February 12, 2018
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AWB Government Affairs team gives mid-session update; listen to it on AWB's new podcast channel



AWB's Government Affairs team gave a quick but comprehensive look at the legislative landscape during a live video webinar last week. AWB members from around the state tuned in and asked questions about where major legislative issues stand at the halfway point of the 60-day session.

Gary Chandler, AWB vice president, government affairs, noted that it has been an unusually busy session for what is supposed to be an off year. More than 1,000 new bills have been introduced in both the House and Senate, he said, plus those carried over from last year.

AWB Government Affairs Director Amy Anderson discussed health care, education and workforce development, including proposed changes to last year's bipartisan agreement to fully fund basic education.

There is also a move to increase funding for career and technical education, mainly vocational education for rural areas, she said.

Mary Catherine McAleer, AWB government affairs director, delivered an update on environmental policy, especially the push this year for a carbon tax. She discussed the latest revisions to Gov. Jay Inslee's carbon tax proposal, as well as a separate push for a low-carbon fuel standard that would -- like the carbon tax -- increase the cost of fuel.

Clay Hill, AWB government affairs director for tax and fiscal policy, noted that while there is a push in the Legislature to increase state tax revenue or increase the “progressivity” of the tax code, AWB is urging a legislative focus instead on competitiveness, innovation and job growth.

AWB Government Affairs Director Mike Ennis discussed transportation and infrastructure policy, including such topics as reforms to the State Building Code Council and changes to hydraulic permits. He also said that the proposed low-carbon fuel standard would roll back a key compromise that enabled the 2015 Connecting Washington transportation package -- and that protecting all aspects of that package is the number one focus of AWB's Transportation Legislative Objective.

Ennis also touched on rural broadband, noting that increasing access to high-speed internet was one of the topic needs identified during AWB's Rural Jobs Summits last year.

Bob Battles, AWB government affairs director for workplace and labor laws, discussed the many bills still in play on topics such as pay equity, workers' compensation, sexual harassment policies, and non-compete agreements.

The full legislative update is available to download. In your podcast app, search for "The AWB Podcast" and click "subscribe." The audio of this and other AWB recordings is also available on AWB's new Audio page.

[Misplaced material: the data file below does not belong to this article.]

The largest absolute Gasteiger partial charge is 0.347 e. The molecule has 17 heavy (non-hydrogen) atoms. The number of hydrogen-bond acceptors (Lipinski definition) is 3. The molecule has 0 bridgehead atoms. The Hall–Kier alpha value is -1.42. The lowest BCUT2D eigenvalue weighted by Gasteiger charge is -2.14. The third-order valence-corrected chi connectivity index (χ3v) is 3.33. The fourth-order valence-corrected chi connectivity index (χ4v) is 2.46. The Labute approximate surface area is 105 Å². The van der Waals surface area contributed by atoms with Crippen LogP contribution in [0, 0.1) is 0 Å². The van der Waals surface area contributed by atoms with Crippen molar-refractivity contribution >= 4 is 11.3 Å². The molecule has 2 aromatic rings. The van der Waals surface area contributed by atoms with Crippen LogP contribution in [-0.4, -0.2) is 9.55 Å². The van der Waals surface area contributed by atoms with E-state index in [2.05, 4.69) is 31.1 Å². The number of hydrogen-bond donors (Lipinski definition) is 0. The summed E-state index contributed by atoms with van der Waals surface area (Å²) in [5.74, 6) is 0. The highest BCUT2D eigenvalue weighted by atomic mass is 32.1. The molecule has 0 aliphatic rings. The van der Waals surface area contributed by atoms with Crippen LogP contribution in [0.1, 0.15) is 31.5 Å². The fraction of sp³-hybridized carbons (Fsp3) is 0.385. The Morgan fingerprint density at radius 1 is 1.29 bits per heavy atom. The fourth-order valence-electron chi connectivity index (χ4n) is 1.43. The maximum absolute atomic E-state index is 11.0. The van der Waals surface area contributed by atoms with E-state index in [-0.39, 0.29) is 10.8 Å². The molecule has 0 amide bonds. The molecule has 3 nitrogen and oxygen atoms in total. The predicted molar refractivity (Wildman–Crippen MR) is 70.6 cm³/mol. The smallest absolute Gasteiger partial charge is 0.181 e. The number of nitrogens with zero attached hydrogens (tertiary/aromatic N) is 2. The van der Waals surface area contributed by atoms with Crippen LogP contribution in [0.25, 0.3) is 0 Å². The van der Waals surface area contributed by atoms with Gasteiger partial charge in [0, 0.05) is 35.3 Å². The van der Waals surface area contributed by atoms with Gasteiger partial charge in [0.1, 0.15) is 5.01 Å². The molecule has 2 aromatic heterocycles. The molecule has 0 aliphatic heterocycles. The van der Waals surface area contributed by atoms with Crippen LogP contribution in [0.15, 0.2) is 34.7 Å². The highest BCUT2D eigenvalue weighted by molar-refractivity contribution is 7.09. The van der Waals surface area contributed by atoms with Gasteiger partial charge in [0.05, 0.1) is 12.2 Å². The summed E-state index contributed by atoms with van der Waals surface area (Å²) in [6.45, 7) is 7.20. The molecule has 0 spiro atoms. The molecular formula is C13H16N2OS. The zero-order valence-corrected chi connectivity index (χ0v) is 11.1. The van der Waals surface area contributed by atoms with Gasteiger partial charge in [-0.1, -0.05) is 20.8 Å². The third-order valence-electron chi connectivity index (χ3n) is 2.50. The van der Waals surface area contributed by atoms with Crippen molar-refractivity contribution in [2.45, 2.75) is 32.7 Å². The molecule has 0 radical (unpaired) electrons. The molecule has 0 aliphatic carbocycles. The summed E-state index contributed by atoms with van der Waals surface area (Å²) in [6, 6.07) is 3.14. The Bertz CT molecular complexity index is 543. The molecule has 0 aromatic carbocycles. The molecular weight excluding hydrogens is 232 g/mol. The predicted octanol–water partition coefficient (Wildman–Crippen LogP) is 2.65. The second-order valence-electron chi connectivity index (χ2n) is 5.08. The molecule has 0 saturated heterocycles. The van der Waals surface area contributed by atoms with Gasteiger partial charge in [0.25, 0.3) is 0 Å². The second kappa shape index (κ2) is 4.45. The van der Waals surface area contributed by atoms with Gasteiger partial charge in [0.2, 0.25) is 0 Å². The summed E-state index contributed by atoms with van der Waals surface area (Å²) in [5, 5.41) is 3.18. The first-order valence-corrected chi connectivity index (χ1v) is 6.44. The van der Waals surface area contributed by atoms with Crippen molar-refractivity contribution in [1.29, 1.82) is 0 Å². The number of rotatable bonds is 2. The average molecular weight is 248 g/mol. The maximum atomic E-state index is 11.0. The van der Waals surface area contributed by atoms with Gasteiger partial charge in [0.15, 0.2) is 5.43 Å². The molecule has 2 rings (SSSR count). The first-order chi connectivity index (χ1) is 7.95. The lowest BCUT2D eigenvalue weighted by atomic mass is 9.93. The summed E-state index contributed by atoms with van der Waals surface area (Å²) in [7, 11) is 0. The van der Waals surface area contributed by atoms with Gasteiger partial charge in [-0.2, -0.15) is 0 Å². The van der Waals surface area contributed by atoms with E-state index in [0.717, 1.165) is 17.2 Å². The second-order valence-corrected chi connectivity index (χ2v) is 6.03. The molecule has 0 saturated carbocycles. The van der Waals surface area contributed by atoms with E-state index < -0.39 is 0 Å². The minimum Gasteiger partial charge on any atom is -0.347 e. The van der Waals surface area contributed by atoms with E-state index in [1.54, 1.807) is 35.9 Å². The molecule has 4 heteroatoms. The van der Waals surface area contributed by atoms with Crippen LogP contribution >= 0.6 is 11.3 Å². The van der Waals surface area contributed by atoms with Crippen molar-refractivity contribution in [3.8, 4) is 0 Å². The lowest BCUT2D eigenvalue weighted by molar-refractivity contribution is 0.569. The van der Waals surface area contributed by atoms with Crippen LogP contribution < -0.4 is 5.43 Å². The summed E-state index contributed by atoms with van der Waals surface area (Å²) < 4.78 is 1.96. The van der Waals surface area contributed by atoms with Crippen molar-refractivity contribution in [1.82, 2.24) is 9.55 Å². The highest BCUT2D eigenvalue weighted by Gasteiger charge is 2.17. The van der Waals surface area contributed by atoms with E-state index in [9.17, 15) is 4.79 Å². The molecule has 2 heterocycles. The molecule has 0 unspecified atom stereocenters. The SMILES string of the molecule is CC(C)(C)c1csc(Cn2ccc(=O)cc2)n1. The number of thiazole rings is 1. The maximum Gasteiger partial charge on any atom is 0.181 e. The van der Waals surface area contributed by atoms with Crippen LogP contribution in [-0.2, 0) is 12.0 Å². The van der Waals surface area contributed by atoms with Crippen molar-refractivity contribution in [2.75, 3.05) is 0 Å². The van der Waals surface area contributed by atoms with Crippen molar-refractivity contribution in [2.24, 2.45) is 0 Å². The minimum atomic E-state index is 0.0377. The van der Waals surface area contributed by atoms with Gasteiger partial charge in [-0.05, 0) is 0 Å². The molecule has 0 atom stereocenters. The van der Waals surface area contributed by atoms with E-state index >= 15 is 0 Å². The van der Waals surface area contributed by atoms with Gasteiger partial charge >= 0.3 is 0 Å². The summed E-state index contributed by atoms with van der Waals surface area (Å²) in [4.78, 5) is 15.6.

For an update on a specific issue, contact the Government Affairs issue experts.



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A Backdoor Gas Tax Increase


Inslee's carbon tax bill unfair to middle class

By The Tri-City Herald Editorial Board

Senate Bill 6203 will burden some people more than others, and that isn't fair.

The proposal -- also known as the carbon tax bill -- would impose an additional $10 per metric ton on carbon dioxide emissions in 2019. The amount would increase over time to $30 per metric ton by 2029.

The money raised would go to clean energy efforts and projects that help reduce greenhouse gas emissions. It also might encourage more people to buy vehicles that don't run solely on fossil fuel, Inslee said.

But adding that extra tax will mean gas prices will go up, and so will heating bills.

An analysis by the Washington Policy Center estimates the average family will spend $125 more on gasoline per year in 2019, and $375 more a year in 2029 if the tax is approved...

Read the full editorial in The Tri-City Herald
Supporting all Washington Manufacturers


Equal footing for economic growth

By The Kitsap Sun Editorial Board

On the whole our state's B&O is seen as a misguided tax by many, since its collections are based on gross rather than net profits, and cities, including here in Kitsap, have been working to minimize its impact on small businesses by gradually lowering local B&O rates. It's a particular tax reform that's generally helpful to small business without creating an unaccountable giveaway that hurts public coffers, when implemented wisely.

Last summer's state budget agreement included a provision to expand the lower state B&O rate beyond the aerospace sector, applying it to all manufacturers. The provision, pushed by the Republican caucus but agreed to by Democrats in budget negotiations, wouldn't have completely eliminated state B&O, but it would have put all manufacturers on equal footing. That's a fair request in a state where Boeing and aerospace receive a deserved share of economic credit but aren't the only engine driving our future.

The measure was vetoed by Gov. Jay Inslee, who stated at the time he disagreed with being caught off-guard by its inclusion in a budget deal. In our view that was disappointing, given the work that went into the agreement, but this session the idea is back -- actually, two versions of it are. Competing Senate bills were in the Ways and Means committee as of Friday, both of which would gradually lower the B&O rate for all manufacturers to what's paid by the aerospace industry to the tune of about $64 million over the next four years...

Read the full editorial in The Kitsap Sun
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